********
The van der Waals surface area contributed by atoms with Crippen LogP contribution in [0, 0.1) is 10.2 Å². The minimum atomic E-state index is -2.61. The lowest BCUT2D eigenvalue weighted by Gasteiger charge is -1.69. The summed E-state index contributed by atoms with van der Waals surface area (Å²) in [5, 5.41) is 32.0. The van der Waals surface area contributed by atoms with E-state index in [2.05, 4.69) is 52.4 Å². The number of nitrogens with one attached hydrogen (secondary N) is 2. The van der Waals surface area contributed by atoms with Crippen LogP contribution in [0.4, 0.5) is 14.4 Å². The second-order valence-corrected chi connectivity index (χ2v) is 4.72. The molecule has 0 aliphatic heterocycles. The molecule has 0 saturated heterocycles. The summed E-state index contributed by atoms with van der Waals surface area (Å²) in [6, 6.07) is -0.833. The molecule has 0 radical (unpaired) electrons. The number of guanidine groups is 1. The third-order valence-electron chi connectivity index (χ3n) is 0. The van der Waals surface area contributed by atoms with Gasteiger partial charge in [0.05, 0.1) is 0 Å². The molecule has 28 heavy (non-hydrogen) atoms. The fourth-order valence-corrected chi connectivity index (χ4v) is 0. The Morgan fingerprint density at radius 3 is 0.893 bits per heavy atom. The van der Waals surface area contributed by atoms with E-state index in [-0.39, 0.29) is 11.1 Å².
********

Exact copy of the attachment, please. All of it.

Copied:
The van der Waals surface area contributed by atoms with Crippen LogP contribution in [0, 0.1) is 10.2 Å². The minimum atomic E-state index is -2.61. The lowest BCUT2D eigenvalue weighted by Gasteiger charge is -1.69. The summed E-state index contributed by atoms with van der Waals surface area (Å²) in [5, 5.41) is 32.0. The van der Waals surface area contributed by atoms with E-state index in [2.05, 4.69) is 52.4 Å². The number of nitrogens with one attached hydrogen (secondary N) is 2. The van der Waals surface area contributed by atoms with Crippen LogP contribution in [0.4, 0.5) is 14.4 Å². The second-order valence-corrected chi connectivity index (χ2v) is 4.72. The molecule has 0 aliphatic heterocycles. The molecule has 0 saturated heterocycles. The summed E-state index contributed by atoms with van der Waals surface area (Å²) in [6, 6.07) is -0.833. The molecule has 0 radical (unpaired) electrons. The number of guanidine groups is 1. The third-order valence-electron chi connectivity index (χ3n) is 0. The van der Waals surface area contributed by atoms with Gasteiger partial charge in [0.05, 0.1) is 0 Å². The molecule has 28 heavy (non-hydrogen) atoms. The fourth-order valence-corrected chi connectivity index (χ4v) is 0. The Morgan fingerprint density at radius 3 is 0.893 bits per heavy atom. The van der Waals surface area contributed by atoms with E-state index in [-0.39, 0.29) is 11.1 Å².